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15 Oct 2019

Go Direct Personal Finance News  2009

Pension incomes climb to 2½ year high

New research by Investment Life & Pensions Moneyfacts has revealed that average retirement incomes have increased steadily since the start of 2011 and now stand at a 2½ year high.

The increase in retirement incomes comes on the back of a combination of improving personal pension fund performance and higher pension annuity rates.

Improving pension fund performance
In terms of performance, pension funds have made a steady start to 2011 having posted average returns of 13.83% in 2010, their second successive year of double digit growth.

These gains have continued into 2011, with the average Mixed Investment 40%-85% Shares pension fund (formerly known as balanced managed funds) up by 4% since December 2010. According to the survey someone who had paid £100 gross per month into a Mixed Investment 40%-85% Shares pension fund for 20 years would have built up a pension fund of £41,964 if they retired now, compared with just £40,343 in December 2010.

Higher pension annuities
When it comes to assessing the extent to which retirement incomes have changed studying the size of an individual’s accumulated pension pot is, of course, only half the equation. In order to gain a full understanding of the plight facing today’s retirees, it is also necessary to consider the level of income that an annuity can purchase.

The encouraging news is that the uplift in retirement incomes afforded by improving personal pension returns has been heightened by a significant rise in annuity rates. The pension annuity rate rally which began back in November 2010 has continued to gain momentum. Average annuity rates increased for the sixth consecutive month in April 2011, the first time that has happened since August 2008.

Since the beginning of 2011 average income for a male aged 65 purchasing the most popular type of standard pension annuity (single life, level without guarantee) has increased by 3.6% from £607 per annum to £629 per annum (based on a £10K purchase price). The average annuity income for an equivalent female has increased by 3.7%, rising from £568 per annum to £589 per annum. Average pension annuity rates are now at their highest point since October 2009.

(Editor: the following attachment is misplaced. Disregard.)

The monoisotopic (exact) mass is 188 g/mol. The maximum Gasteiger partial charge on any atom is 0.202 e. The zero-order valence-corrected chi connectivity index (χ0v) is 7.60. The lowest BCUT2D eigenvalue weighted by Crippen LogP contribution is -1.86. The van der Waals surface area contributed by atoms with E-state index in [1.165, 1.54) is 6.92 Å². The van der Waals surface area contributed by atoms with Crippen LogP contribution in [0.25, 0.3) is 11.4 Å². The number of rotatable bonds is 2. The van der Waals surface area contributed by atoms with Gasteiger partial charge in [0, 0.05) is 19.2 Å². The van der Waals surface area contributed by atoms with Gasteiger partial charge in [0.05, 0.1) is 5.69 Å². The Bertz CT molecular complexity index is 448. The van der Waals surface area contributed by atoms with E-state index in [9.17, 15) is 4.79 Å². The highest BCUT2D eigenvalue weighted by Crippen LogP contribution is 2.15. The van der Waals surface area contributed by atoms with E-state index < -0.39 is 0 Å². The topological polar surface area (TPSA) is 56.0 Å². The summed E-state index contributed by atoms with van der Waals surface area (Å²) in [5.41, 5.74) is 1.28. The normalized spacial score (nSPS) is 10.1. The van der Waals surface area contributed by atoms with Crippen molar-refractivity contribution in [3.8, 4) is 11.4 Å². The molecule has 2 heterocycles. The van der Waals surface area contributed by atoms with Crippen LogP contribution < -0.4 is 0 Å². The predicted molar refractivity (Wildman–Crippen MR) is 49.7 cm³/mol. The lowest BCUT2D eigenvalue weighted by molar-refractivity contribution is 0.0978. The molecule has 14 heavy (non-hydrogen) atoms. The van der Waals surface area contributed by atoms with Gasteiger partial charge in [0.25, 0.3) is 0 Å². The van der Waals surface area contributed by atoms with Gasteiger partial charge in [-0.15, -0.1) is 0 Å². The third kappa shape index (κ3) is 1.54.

Historic trends – 80% decline since 1996
Although the trend towards rising retirement incomes will be welcomed by personal pension savers, the latest figures remain a shadow of their former selves. A decade ago, back in May 2001 the same individual would have received an annual income almost 60% higher at £6,496, whilst fifteen years ago the average retirement income was 80% higher at £13,327 per annum.

Richard Eagling Editor of Investment Life & Pensions Moneyfacts said:

“Given the headache high inflation is currently posing, the fact that annual retirement incomes have been rising since the turn of the year will at least offer a crumb of comfort for those on the verge of retirement.

“Much of this recent increase is due to higher annuity rates, a trend that is unlikely to persist in the long term. Sadly, the recent uplift in average retirement income may ultimately prove to be little more than a temporary respite in the uphill battle to secure a comfortable retirement.”

Table 1: Average pension income May 1996 - May 2011
Pension fund figures as at 1 May (based on a gross monthly premium of £100), source: Lipper. Annuity figures based on a male annuitant aged 65 buying a standard ‘level without guarantee’ annuity .

Maturity date

Average Pension
fund value

Annuity rate
per £10K

Annual
retirement
income

May 1996

£122,049

£1,092

£13,327

May 2001

£76,794

£846

£6,496

May 2002

£59,959

£792

 

£4,748

May 2003

£44,090

 

£702

£3,095

May 2004

£46,374

 

£698

£3,236

May 2005

£44,785

£675

£3,022

May 2006

£51,824

£660

£3,420

May 2007

£51,458

£682

£3,509

May 2008

£46,151

£704

£3,249

May 2009

£34,736

£644

£2,236

May 2010

£41,824

£620

£2,593

May 2011

£41,964

£629

£2,639

One  year change

0.3%

1.4%

1.7%

Ten year change

-45.3%

-25.6%

-59.3%

Fifteen year change

-65.6%

-42.3%

-80.1%

Source: Moneyfacts.co.uk 24.5.11

Table 1 highlights the impact that a combination of the two factors has had on average pension income for a male contributing £100 gross per month into a Mixed Investment 40%-85% Shares pension fund over a 20 year period and retiring at age 65 with a standard level without guarantee annuity. Today this scenario would provide an annual income of £2,639, an increase of 1.7% on the annual income of £2,593 reported twelve months ago, and an increase of 18% on the annual income of £2,236 in May 2009.  It is also the highest level of annual retirement income recorded since October 2008.

Moneyfacts Group
Moneyfacts is the UK’s leading independent provider of personal financial information and our data is used and trusted throughout the financial industry.

 

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